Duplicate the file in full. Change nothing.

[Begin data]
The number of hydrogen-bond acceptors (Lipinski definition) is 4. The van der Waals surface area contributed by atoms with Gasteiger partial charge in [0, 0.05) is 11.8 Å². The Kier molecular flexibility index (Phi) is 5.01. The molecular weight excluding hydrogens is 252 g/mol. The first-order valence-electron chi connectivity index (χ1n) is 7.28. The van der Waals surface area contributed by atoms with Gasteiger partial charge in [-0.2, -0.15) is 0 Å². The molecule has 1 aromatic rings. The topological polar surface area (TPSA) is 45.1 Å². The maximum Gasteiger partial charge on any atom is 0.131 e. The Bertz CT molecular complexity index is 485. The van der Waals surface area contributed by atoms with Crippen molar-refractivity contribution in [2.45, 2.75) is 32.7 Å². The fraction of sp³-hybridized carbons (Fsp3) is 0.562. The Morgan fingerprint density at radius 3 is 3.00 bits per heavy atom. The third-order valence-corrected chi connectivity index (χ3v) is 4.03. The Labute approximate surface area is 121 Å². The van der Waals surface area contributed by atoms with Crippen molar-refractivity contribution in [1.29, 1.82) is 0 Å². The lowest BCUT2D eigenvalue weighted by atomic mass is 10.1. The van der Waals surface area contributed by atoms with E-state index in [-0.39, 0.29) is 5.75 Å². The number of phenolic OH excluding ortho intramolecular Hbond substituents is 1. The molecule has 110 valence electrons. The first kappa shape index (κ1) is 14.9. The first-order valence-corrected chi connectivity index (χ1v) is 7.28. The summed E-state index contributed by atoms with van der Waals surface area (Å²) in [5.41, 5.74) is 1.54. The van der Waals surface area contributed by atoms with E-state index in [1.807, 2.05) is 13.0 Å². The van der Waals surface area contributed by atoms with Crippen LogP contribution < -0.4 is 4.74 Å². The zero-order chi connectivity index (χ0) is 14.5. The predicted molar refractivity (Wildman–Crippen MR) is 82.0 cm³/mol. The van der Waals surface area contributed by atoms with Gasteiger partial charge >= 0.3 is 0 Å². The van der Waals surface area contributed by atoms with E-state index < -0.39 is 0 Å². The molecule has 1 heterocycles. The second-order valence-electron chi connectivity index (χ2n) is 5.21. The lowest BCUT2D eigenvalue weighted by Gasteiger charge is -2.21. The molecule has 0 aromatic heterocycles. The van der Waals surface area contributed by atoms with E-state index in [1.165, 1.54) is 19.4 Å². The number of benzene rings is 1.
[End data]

The number of hydrogen-bond acceptors (Lipinski definition) is 4. The van der Waals surface area contributed by atoms with Gasteiger partial charge in [0, 0.05) is 11.8 Å². The Kier molecular flexibility index (Phi) is 5.01. The molecular weight excluding hydrogens is 252 g/mol. The first-order valence-electron chi connectivity index (χ1n) is 7.28. The van der Waals surface area contributed by atoms with Gasteiger partial charge in [-0.2, -0.15) is 0 Å². The molecule has 1 aromatic rings. The topological polar surface area (TPSA) is 45.1 Å². The maximum Gasteiger partial charge on any atom is 0.131 e. The Bertz CT molecular complexity index is 485. The van der Waals surface area contributed by atoms with Crippen molar-refractivity contribution in [2.45, 2.75) is 32.7 Å². The fraction of sp³-hybridized carbons (Fsp3) is 0.562. The Morgan fingerprint density at radius 3 is 3.00 bits per heavy atom. The third-order valence-corrected chi connectivity index (χ3v) is 4.03. The Labute approximate surface area is 121 Å². The van der Waals surface area contributed by atoms with Crippen molar-refractivity contribution in [1.29, 1.82) is 0 Å². The lowest BCUT2D eigenvalue weighted by atomic mass is 10.1. The van der Waals surface area contributed by atoms with E-state index in [-0.39, 0.29) is 5.75 Å². The number of phenolic OH excluding ortho intramolecular Hbond substituents is 1. The molecule has 110 valence electrons. The first kappa shape index (κ1) is 14.9. The first-order valence-corrected chi connectivity index (χ1v) is 7.28. The summed E-state index contributed by atoms with van der Waals surface area (Å²) in [5.41, 5.74) is 1.54. The van der Waals surface area contributed by atoms with E-state index in [1.807, 2.05) is 13.0 Å². The van der Waals surface area contributed by atoms with Crippen LogP contribution < -0.4 is 4.74 Å². The zero-order chi connectivity index (χ0) is 14.5. The predicted molar refractivity (Wildman–Crippen MR) is 82.0 cm³/mol. The van der Waals surface area contributed by atoms with Gasteiger partial charge >= 0.3 is 0 Å². The van der Waals surface area contributed by atoms with E-state index < -0.39 is 0 Å². The molecule has 1 heterocycles. The second-order valence-electron chi connectivity index (χ2n) is 5.21. The lowest BCUT2D eigenvalue weighted by Gasteiger charge is -2.21. The molecule has 0 aromatic heterocycles. The van der Waals surface area contributed by atoms with E-state index in [1.165, 1.54) is 19.4 Å². The number of benzene rings is 1.